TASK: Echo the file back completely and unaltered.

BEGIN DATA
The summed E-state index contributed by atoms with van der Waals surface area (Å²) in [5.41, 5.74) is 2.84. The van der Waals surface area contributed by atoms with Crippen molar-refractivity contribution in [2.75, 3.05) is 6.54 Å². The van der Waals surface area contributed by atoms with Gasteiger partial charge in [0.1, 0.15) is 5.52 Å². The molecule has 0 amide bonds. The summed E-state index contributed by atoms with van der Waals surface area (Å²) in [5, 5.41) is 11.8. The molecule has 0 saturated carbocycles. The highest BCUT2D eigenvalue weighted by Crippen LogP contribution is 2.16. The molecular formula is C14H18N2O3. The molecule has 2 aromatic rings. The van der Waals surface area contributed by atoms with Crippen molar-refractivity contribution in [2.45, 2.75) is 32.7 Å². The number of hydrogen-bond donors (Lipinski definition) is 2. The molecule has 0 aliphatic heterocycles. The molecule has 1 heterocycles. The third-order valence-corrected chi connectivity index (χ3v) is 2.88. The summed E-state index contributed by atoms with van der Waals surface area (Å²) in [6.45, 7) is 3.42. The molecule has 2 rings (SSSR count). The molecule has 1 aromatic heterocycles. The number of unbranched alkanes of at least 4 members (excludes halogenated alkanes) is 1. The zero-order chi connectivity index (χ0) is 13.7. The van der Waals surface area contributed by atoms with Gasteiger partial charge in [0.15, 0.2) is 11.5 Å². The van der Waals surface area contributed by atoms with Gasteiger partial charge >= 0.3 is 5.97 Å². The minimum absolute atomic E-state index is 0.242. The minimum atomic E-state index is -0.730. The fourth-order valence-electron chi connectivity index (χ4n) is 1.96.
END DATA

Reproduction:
The summed E-state index contributed by atoms with van der Waals surface area (Å²) in [5.41, 5.74) is 2.84. The van der Waals surface area contributed by atoms with Crippen molar-refractivity contribution in [2.75, 3.05) is 6.54 Å². The van der Waals surface area contributed by atoms with Gasteiger partial charge in [0.1, 0.15) is 5.52 Å². The molecule has 0 amide bonds. The summed E-state index contributed by atoms with van der Waals surface area (Å²) in [5, 5.41) is 11.8. The molecule has 0 saturated carbocycles. The highest BCUT2D eigenvalue weighted by Crippen LogP contribution is 2.16. The molecular formula is C14H18N2O3. The molecule has 2 aromatic rings. The van der Waals surface area contributed by atoms with Crippen molar-refractivity contribution in [2.45, 2.75) is 32.7 Å². The number of hydrogen-bond donors (Lipinski definition) is 2. The molecule has 0 aliphatic heterocycles. The molecule has 1 heterocycles. The third-order valence-corrected chi connectivity index (χ3v) is 2.88. The summed E-state index contributed by atoms with van der Waals surface area (Å²) in [6.45, 7) is 3.42. The molecule has 2 rings (SSSR count). The molecule has 1 aromatic heterocycles. The number of unbranched alkanes of at least 4 members (excludes halogenated alkanes) is 1. The zero-order chi connectivity index (χ0) is 13.7. The van der Waals surface area contributed by atoms with Gasteiger partial charge in [0.15, 0.2) is 11.5 Å². The van der Waals surface area contributed by atoms with Gasteiger partial charge >= 0.3 is 5.97 Å². The minimum absolute atomic E-state index is 0.242. The minimum atomic E-state index is -0.730. The fourth-order valence-electron chi connectivity index (χ4n) is 1.96.